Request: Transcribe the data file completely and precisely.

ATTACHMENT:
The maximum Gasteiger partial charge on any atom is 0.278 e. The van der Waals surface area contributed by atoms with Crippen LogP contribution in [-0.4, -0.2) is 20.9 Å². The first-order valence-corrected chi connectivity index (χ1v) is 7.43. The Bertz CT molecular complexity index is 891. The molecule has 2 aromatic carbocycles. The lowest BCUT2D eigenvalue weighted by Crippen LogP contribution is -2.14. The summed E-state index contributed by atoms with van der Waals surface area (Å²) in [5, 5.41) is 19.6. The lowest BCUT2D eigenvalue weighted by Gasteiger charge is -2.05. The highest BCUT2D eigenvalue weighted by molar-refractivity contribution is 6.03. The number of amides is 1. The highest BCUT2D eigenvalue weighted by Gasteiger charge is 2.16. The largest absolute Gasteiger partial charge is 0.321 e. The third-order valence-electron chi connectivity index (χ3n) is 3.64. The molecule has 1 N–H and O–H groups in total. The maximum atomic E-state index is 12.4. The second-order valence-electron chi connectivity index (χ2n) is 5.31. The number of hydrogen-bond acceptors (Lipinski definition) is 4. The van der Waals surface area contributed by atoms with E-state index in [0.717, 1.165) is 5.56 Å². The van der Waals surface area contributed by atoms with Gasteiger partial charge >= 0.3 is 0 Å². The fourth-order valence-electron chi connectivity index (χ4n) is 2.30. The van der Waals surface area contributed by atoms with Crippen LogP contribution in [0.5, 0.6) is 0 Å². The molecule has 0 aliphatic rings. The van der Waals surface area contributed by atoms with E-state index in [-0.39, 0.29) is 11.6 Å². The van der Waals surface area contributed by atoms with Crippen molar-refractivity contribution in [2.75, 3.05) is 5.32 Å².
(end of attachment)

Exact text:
The maximum Gasteiger partial charge on any atom is 0.278 e. The van der Waals surface area contributed by atoms with Crippen LogP contribution in [-0.4, -0.2) is 20.9 Å². The first-order valence-corrected chi connectivity index (χ1v) is 7.43. The Bertz CT molecular complexity index is 891. The molecule has 2 aromatic carbocycles. The lowest BCUT2D eigenvalue weighted by Crippen LogP contribution is -2.14. The summed E-state index contributed by atoms with van der Waals surface area (Å²) in [5, 5.41) is 19.6. The lowest BCUT2D eigenvalue weighted by Gasteiger charge is -2.05. The highest BCUT2D eigenvalue weighted by molar-refractivity contribution is 6.03. The number of amides is 1. The highest BCUT2D eigenvalue weighted by Gasteiger charge is 2.16. The largest absolute Gasteiger partial charge is 0.321 e. The third-order valence-electron chi connectivity index (χ3n) is 3.64. The molecule has 1 N–H and O–H groups in total. The maximum atomic E-state index is 12.4. The second-order valence-electron chi connectivity index (χ2n) is 5.31. The number of hydrogen-bond acceptors (Lipinski definition) is 4. The van der Waals surface area contributed by atoms with E-state index in [0.717, 1.165) is 5.56 Å². The van der Waals surface area contributed by atoms with Gasteiger partial charge >= 0.3 is 0 Å². The fourth-order valence-electron chi connectivity index (χ4n) is 2.30. The van der Waals surface area contributed by atoms with Crippen LogP contribution in [0.5, 0.6) is 0 Å². The molecule has 0 aliphatic rings. The van der Waals surface area contributed by atoms with E-state index in [-0.39, 0.29) is 11.6 Å². The van der Waals surface area contributed by atoms with Crippen molar-refractivity contribution in [2.75, 3.05) is 5.32 Å².